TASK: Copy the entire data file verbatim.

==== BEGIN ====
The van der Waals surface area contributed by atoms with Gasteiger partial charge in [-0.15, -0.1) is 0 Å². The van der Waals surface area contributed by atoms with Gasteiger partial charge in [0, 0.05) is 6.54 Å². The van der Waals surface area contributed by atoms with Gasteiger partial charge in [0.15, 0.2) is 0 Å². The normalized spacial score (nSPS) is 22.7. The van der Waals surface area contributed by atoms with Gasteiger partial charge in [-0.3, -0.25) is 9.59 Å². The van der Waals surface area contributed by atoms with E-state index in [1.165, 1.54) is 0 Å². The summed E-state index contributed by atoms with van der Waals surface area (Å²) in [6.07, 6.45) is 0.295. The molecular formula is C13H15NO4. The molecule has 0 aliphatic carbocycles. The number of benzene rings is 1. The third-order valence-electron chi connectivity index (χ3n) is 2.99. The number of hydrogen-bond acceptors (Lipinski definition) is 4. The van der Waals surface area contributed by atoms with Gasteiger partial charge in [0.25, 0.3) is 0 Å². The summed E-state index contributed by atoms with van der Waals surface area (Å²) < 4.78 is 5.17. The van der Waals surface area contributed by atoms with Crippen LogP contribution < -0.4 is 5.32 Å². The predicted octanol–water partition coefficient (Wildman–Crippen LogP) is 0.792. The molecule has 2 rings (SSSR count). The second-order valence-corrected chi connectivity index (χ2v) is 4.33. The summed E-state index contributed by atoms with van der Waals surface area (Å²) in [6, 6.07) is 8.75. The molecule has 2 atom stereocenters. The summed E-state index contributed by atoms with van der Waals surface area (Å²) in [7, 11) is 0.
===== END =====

The van der Waals surface area contributed by atoms with Gasteiger partial charge in [-0.15, -0.1) is 0 Å². The van der Waals surface area contributed by atoms with Gasteiger partial charge in [0, 0.05) is 6.54 Å². The van der Waals surface area contributed by atoms with Gasteiger partial charge in [0.15, 0.2) is 0 Å². The normalized spacial score (nSPS) is 22.7. The van der Waals surface area contributed by atoms with Gasteiger partial charge in [-0.3, -0.25) is 9.59 Å². The van der Waals surface area contributed by atoms with E-state index in [1.165, 1.54) is 0 Å². The summed E-state index contributed by atoms with van der Waals surface area (Å²) in [6.07, 6.45) is 0.295. The molecular formula is C13H15NO4. The molecule has 0 aliphatic carbocycles. The number of benzene rings is 1. The third-order valence-electron chi connectivity index (χ3n) is 2.99. The number of hydrogen-bond acceptors (Lipinski definition) is 4. The van der Waals surface area contributed by atoms with Gasteiger partial charge in [0.25, 0.3) is 0 Å². The summed E-state index contributed by atoms with van der Waals surface area (Å²) < 4.78 is 5.17. The van der Waals surface area contributed by atoms with Crippen LogP contribution < -0.4 is 5.32 Å². The predicted octanol–water partition coefficient (Wildman–Crippen LogP) is 0.792. The molecule has 2 rings (SSSR count). The second-order valence-corrected chi connectivity index (χ2v) is 4.33. The summed E-state index contributed by atoms with van der Waals surface area (Å²) in [6, 6.07) is 8.75. The molecule has 2 atom stereocenters. The summed E-state index contributed by atoms with van der Waals surface area (Å²) in [7, 11) is 0.